Fanshawe, by Nathaniel Hawthorne

Chapter 6

“About her neck a packet-mail

Fraught with advice, some fresh, some stale,

Of men that walked when they were dead.”


Scarcely a word had passed between Dr. Melmoth and Ellen Langton, on their way home; for, though the former was aware that his duty towards his ward would compel him to inquire into the motives of her conduct, the tenderness of his heart prompted him to defer the scrutiny to the latest moment. The same tenderness induced him to connive at Ellen’s stealing secretly up to her chamber, unseen by Mrs. Melmoth; to render which measure practicable, he opened the house-door very softly, and stood before his half-sleeping spouse (who waited his arrival in the parlor) without any previous notice. This act of the doctor’s benevolence was not destitute of heroism; for he was well assured that, should the affair come to the lady’s knowledge through any other channel, her vengeance would descend not less heavily on him for concealing, than on Ellen for perpetrating, the elopement. That she had, thus far, no suspicion of the fact, was evident from her composure, as well as from the reply to a question, which, with more than his usual art, her husband put to her respecting the non-appearance of his ward. Mrs. Melmoth answered, that Ellen had complained of indisposition, and after drinking, by her prescription, a large cup of herb-tea, had retired to her chamber early in the evening. Thankful that all was yet safe, the doctor laid his head upon his pillow; but, late as was the hour, his many anxious thoughts long drove sleep from his eyelids.

The diminution in the quantity of his natural rest did not, however, prevent Dr. Melmoth from rising at his usual hour, which at all seasons of the year was an early one. He found, on descending to the parlor, that breakfast was nearly in readiness; for the lady of the house (and, as a corollary, her servant-girl) was not accustomed to await the rising of the sun in order to commence her domestic labors. Ellen Langton, however, who had heretofore assimilated her habits to those of the family, was this morning invisible — a circumstance imputed by Mrs. Melmoth to her indisposition of the preceding evening, and by the doctor, to mortification on account of her elopement and its discovery.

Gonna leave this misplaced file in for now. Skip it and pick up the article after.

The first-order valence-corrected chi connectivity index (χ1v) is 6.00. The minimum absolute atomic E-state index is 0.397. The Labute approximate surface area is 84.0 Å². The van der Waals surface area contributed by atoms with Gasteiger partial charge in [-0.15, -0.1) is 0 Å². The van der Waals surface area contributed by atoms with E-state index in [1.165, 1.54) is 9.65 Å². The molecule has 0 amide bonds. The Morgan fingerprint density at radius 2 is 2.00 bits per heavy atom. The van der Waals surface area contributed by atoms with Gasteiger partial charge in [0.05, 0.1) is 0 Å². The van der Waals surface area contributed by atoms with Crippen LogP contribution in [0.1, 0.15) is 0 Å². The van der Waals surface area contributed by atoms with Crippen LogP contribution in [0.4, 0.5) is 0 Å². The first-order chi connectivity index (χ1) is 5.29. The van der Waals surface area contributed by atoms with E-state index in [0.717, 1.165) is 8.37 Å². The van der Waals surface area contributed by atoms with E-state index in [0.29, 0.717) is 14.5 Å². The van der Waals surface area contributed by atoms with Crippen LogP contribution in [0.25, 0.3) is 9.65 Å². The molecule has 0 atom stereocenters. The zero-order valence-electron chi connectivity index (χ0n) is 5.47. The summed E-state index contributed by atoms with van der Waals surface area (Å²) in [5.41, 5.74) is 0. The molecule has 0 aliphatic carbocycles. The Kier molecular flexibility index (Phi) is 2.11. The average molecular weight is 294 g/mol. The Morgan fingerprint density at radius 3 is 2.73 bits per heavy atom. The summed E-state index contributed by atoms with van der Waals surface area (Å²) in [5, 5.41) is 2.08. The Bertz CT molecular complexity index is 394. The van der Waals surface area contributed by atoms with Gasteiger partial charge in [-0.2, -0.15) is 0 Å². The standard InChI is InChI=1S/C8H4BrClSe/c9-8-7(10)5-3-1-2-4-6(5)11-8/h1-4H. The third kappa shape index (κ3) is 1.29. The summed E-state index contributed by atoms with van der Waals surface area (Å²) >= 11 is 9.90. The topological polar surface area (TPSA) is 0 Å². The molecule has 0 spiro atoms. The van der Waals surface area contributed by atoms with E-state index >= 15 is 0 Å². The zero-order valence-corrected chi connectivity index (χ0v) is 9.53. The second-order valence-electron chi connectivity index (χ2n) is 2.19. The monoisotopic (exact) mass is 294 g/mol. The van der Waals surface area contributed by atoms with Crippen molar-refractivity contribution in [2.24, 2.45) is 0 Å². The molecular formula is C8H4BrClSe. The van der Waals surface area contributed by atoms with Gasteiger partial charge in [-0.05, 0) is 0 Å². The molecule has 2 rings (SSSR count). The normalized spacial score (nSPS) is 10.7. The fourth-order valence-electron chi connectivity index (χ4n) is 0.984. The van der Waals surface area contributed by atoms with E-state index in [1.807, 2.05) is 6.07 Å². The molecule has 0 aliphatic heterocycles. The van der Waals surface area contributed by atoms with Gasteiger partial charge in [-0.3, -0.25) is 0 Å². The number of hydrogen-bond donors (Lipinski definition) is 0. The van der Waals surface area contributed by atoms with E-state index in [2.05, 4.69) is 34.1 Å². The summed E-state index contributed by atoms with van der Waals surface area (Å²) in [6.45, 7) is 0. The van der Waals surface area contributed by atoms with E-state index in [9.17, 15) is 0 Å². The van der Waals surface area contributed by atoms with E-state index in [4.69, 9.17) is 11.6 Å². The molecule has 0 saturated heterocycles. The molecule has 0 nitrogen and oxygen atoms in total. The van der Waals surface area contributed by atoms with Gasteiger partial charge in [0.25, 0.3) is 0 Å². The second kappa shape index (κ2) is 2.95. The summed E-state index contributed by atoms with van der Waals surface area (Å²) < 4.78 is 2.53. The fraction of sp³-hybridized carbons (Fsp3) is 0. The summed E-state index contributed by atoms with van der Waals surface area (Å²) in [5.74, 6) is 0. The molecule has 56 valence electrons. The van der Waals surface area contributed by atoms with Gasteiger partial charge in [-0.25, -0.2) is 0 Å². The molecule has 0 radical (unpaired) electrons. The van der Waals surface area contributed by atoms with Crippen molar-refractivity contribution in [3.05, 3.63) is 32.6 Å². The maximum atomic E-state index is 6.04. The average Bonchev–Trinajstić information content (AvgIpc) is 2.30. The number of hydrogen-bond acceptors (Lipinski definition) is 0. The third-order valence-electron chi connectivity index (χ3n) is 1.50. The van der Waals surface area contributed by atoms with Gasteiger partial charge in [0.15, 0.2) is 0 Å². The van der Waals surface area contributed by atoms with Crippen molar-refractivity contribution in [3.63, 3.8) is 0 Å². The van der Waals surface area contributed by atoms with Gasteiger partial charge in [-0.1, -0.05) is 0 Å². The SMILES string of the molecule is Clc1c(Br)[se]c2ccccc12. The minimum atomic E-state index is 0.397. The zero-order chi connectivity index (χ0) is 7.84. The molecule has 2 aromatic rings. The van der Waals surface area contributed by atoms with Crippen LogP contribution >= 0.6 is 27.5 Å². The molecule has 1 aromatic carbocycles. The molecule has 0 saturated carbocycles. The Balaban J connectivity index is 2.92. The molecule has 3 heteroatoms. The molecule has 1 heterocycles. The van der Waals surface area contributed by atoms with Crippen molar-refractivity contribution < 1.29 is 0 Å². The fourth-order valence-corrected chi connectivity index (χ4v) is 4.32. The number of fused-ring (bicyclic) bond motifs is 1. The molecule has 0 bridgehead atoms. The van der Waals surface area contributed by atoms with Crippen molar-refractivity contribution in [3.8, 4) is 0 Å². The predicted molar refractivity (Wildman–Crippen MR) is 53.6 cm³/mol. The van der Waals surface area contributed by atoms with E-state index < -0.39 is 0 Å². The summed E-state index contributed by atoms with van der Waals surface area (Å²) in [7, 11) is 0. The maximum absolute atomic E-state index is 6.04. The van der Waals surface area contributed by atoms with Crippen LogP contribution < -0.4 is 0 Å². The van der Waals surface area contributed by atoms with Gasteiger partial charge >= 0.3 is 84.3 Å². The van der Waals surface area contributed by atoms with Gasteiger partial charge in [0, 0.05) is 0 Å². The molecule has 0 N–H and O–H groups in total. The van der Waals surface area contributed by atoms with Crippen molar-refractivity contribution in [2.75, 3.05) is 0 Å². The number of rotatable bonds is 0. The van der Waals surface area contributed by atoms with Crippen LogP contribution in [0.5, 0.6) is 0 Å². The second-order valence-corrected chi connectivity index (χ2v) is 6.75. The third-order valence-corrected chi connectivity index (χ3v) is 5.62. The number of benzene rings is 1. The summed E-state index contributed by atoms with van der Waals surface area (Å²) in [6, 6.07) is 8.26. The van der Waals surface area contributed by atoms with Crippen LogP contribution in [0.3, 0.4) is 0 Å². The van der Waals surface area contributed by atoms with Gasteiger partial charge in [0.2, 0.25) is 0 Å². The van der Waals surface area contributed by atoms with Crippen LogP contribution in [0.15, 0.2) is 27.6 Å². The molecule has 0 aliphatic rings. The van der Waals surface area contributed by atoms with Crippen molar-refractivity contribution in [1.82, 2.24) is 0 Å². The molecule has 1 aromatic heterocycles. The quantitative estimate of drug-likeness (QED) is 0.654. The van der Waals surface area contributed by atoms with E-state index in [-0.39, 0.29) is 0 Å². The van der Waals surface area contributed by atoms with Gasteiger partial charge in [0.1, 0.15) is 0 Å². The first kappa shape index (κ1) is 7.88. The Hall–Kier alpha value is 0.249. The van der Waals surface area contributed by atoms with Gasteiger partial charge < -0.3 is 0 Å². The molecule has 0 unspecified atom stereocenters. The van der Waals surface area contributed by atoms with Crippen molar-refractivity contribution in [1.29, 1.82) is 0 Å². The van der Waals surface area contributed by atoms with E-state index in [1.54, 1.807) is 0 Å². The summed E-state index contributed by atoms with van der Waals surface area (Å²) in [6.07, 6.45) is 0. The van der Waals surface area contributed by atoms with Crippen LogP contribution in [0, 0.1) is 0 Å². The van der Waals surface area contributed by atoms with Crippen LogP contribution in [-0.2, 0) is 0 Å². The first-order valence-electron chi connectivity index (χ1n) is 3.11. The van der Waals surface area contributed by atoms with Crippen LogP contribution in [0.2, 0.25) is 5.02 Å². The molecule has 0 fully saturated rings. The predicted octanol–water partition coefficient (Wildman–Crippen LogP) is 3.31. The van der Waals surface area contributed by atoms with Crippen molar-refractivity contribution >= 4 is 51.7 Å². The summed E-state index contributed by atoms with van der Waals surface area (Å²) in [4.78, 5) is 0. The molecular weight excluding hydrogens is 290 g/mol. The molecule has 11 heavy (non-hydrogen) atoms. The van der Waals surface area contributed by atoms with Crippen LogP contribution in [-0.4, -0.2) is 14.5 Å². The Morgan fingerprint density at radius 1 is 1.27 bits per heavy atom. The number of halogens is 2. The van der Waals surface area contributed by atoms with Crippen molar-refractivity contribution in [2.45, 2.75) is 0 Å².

“I think I will step into Ellen’s bedchamber,” said Mrs. Melmoth, “and inquire how she feels herself. The morning is delightful after the storm, and the air will do her good.”

“Had we not better proceed with our breakfast? If the poor child is sleeping, it were a pity to disturb her,” observed the doctor; for, besides his sympathy with Ellen’s feelings, he was reluctant, as if he were the guilty one, to meet her face.

“Well, be it so. And now sit down, doctor; for the hot cakes are cooling fast. I suppose you will say they are not so good as those Ellen made yesterday morning. I know not how you will bear to part with her, though the thing must soon be.”

“It will be a sore trial, doubtless,” replied Dr. Melmoth — “like tearing away a branch that is grafted on an old tree. And yet there will be a satisfaction in delivering her safe into her father’s hands.”

“A satisfaction for which you may thank me, doctor,” observed the lady. “If there had been none but you to look after the poor thing’s doings, she would have been enticed away long ere this, for the sake of her money.”

Dr. Melmoth’s prudence could scarcely restrain a smile at the thought that an elopement, as he had reason to believe, had been plotted, and partly carried into execution, while Ellen was under the sole care of his lady, and had been frustrated only by his own despised agency. He was not accustomed, however — nor was this an eligible occasion — to dispute any of Mrs. Melmoth’s claims to superior wisdom.

The breakfast proceeded in silence, or, at least, without any conversation material to the tale. At its conclusion, Mrs. Melmoth was again meditating on the propriety of entering Ellen’s chamber; but she was now prevented by an incident that always excited much interest both in herself and her husband.